The European Gaming and Betting Association (EGBA) is taking proactive steps to secure greater consumer protection for online gambling consumers.
The industry trade group issued a call for the new European Parliament and Commission to create common rules pertaining to iGaming regulations. The group believes a common rulebook will go a long way in protecting players.
European member states have just completed the ninth parliamentary elections for the European Parliament. Amidst results that show a surge of anti-EU and nationalist parties, EGBA is looking past the political nature of the elections and seeks to establish unity – at least when it comes to online gambling.
The trade group said this weekend that because each EU member state has its own rules regarding online betting, the safety of players is sometimes jeopardized.
As European policy stands now, all gambling-related disputes are forwarded by the Court of Justice of the European Union to be handled independently by national courts.
20% of European Gambling Market
Present numbers show that online gambling makes up over 20% of Europe’s overall gambling market, and this number is only set to increase with the growth of mobile technology. EGBA says that now, more than ever, it is imperative to have equal protections in place across the entire continent.
EGBA General Manager Maarten Haijer questioned the reason why, in 2019, online gamblers living in one member country should be less protected than those living in another.
“That’s why EGBA is calling for common EU rules and better regulatory cooperation to ensure a more consistent and better standard of protection for all Europe’s online gamblers,” said Haijer.
EGBA Suggests Common Rule Book
EGBA believes the best solution is the creation of a common rule book of online gambling regulations. The idea was advanced in March 2019, with the proposal repeated last week ahead of the European elections.
According to the group, most of the current regulations governing online gambling in Europe exist at a national level. More attention needs to be focused on cross-border activity, it suggested.
“The challenges are obvious: the internet has no national borders, which means Europeans can easily play on gambling websites based in countries other than where they live,” said Haijer. “This means Europeans are subject to very different sets of consumer protection standards when they play online, leaving some players much better protected than others.”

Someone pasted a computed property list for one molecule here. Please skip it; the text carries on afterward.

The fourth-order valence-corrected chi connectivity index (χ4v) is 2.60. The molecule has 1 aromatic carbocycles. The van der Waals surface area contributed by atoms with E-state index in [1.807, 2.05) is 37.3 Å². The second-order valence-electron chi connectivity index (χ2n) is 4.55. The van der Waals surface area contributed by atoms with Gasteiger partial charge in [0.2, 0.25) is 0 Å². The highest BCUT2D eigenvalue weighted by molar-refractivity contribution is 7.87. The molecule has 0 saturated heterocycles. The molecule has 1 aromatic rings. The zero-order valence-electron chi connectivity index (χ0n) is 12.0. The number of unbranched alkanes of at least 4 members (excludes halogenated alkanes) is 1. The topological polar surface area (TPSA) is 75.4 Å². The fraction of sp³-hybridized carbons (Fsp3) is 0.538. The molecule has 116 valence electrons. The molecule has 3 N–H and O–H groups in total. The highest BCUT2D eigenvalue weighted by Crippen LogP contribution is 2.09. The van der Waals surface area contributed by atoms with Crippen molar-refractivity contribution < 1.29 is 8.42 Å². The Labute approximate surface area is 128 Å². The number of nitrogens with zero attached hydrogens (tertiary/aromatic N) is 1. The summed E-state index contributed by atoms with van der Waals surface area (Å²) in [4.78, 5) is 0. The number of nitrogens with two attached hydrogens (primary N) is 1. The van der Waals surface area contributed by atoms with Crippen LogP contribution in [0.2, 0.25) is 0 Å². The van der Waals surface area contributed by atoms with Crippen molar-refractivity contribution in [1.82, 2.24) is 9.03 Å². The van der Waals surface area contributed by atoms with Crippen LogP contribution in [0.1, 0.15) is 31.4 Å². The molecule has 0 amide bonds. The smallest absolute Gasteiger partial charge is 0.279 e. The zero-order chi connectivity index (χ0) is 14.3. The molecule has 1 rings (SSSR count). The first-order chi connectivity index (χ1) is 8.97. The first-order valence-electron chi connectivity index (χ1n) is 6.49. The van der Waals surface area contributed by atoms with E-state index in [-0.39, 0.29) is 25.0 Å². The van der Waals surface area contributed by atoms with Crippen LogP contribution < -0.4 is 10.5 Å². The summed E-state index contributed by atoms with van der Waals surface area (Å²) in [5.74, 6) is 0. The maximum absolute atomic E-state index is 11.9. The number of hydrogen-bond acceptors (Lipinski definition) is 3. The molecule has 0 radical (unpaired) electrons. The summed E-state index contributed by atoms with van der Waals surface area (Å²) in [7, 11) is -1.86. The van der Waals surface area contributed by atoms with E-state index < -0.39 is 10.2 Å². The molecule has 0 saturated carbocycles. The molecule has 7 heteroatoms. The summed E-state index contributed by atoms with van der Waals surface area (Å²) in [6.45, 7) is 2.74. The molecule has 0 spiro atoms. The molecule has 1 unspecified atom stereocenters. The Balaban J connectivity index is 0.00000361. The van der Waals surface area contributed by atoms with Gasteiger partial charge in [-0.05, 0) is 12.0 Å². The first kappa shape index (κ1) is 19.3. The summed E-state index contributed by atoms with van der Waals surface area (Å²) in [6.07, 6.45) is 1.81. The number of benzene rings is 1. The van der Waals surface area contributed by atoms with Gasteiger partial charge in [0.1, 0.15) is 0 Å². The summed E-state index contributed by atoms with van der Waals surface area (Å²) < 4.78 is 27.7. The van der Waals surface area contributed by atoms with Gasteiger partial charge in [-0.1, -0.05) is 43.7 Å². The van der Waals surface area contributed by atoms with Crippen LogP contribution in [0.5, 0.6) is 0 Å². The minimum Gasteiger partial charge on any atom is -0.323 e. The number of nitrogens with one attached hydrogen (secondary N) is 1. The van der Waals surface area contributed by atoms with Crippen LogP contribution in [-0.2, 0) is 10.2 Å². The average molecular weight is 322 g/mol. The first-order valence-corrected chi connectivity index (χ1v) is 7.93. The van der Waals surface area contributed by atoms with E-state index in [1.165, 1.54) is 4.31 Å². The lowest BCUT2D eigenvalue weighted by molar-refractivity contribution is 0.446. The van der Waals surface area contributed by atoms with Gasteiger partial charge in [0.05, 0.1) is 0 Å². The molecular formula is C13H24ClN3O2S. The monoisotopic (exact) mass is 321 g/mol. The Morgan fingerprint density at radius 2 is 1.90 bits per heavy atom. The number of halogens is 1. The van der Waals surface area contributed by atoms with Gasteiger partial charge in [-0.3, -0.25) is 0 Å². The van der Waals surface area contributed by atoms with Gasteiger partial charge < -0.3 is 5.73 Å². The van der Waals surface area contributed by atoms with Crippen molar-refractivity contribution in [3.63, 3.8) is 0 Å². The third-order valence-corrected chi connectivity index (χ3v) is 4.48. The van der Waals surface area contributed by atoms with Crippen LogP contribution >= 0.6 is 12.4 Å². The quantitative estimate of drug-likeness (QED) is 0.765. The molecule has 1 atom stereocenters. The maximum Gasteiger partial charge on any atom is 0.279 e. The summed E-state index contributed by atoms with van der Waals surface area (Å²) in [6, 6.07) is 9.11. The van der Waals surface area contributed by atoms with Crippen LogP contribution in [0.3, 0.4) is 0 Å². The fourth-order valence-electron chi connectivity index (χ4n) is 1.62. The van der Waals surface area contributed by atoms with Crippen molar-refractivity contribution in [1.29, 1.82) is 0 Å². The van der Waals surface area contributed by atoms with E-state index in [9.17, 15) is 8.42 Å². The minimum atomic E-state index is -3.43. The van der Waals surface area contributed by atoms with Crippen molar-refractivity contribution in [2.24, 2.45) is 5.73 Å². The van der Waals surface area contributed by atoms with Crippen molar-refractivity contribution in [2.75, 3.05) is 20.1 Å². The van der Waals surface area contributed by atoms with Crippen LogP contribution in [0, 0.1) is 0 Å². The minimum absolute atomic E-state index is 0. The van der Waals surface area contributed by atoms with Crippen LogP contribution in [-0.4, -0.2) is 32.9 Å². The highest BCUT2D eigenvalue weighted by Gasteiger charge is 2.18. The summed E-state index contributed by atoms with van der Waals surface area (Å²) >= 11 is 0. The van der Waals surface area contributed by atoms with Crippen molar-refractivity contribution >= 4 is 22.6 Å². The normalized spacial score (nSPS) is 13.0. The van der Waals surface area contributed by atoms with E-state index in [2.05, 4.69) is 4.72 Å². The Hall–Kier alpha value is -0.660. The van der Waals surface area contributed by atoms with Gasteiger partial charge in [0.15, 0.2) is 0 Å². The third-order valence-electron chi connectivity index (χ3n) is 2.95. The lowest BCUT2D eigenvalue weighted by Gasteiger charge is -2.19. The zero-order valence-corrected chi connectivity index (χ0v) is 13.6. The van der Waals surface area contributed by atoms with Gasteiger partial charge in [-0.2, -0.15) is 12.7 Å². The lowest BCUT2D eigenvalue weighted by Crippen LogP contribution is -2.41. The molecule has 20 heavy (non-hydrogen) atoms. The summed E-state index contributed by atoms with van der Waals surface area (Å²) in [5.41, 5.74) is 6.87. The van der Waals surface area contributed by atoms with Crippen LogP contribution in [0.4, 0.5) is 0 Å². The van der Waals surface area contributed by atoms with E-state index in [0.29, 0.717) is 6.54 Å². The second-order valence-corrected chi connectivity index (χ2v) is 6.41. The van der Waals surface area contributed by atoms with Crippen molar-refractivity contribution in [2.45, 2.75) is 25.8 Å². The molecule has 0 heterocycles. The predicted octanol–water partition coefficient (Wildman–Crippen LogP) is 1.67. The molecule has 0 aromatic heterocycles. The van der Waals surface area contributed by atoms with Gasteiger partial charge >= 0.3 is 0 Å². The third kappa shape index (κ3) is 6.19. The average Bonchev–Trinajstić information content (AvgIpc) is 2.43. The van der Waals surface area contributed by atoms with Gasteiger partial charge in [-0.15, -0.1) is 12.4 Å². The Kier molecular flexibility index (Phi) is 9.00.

EGBA believes that a common rule book will establish strong and consistent safeguards needed to protect the continent’s citizens. Vulnerable groups such as minors and problem gamblers especially require extra protection. Heijers suggests that one set of rules will benefit companies that operate in the EU since a single set of rules will be clear and lessen the costs and risks of having to follow 28 different – and conflicting – sets of rules.
EGBA laments “major failings” to keep European gamblers safe online, including a lack of basic safeguards.
Among the suggestions made by EGBA was to create a European-wide self-exclusion database and measures to protect gamblers against threats from outside the European Union. It also demands reinforced transparency.
EGBA wrote in its report:
“The legal regulation of online gambling and their practical interpretations continue to substantially diverge between member states exposing online players to varied levels of protection.”
2014 EC Gambling Recommendation
In 2014, the European Commission issued Recommendation 2014/478/EU. The recommendation called for a higher level of protection in European Member states when it comes to gambling. Measures suggested included identification requirements, social responsibility and the prevention of underage gambling.
Based on the recommendation, EGBA commissioned a study from the City University London entitled Consumer Protection in EU Online Gambling Regulations (PDF). The results were published in December last year.
Among the highlights of the study:
- Players are exposed to different levels of protection across Europe.
- Denmark is the only country in the EU that introduced all the EC measures.
- The Netherlands continues to ban all forms of online gambling.
- Slovenia and Ireland have no regulations that govern online gambling.
- 17 countries allow gamblers to open temporary accounts while the verification process is still in place.
- Seven countries (Slovakia, Portugal, Lithuania, Latvia, Hungary, Finland and Estonia) do not allow players to open accounts while their accounts are being verified.
- All member states have an age restriction in place.
- Italy has the strictest policy relating to gambling messages on TV ads – it bans all gambling ads outright. Latvia allows ads in gambling venues only.
- Only 14 states have established national exclusion registers.
- No state automatically refers self-excluded gamblers to a health group or treatment center.
- All in all, the Recommendation’s primary objectives were not met.
“The Commission should reinstate the regulatory cooperation between Member States in online gambling, to allow structured dialogue and help improve cross-border cooperation and the protection of consumers,” said Haijer. “It is time for the Commission to act.”
The European Gaming and Betting Association is considered the main group that represents leading privately owned European-based online betting and gaming operators. Members of the Brussels-headquartered EGBA are licensed in the European Union.
EGBA aims to create a safe and reliable European online environment for gamblers. It calls for regulation that provides consumer protection, taking into account consumer demand and digital economy. Its objective is to ensure that a regulated industry is still attractive enough so that players will choose it over unregulated sites.
Created in 2007, EGBA represents three trade associations and 7 member companies.
The member companies include: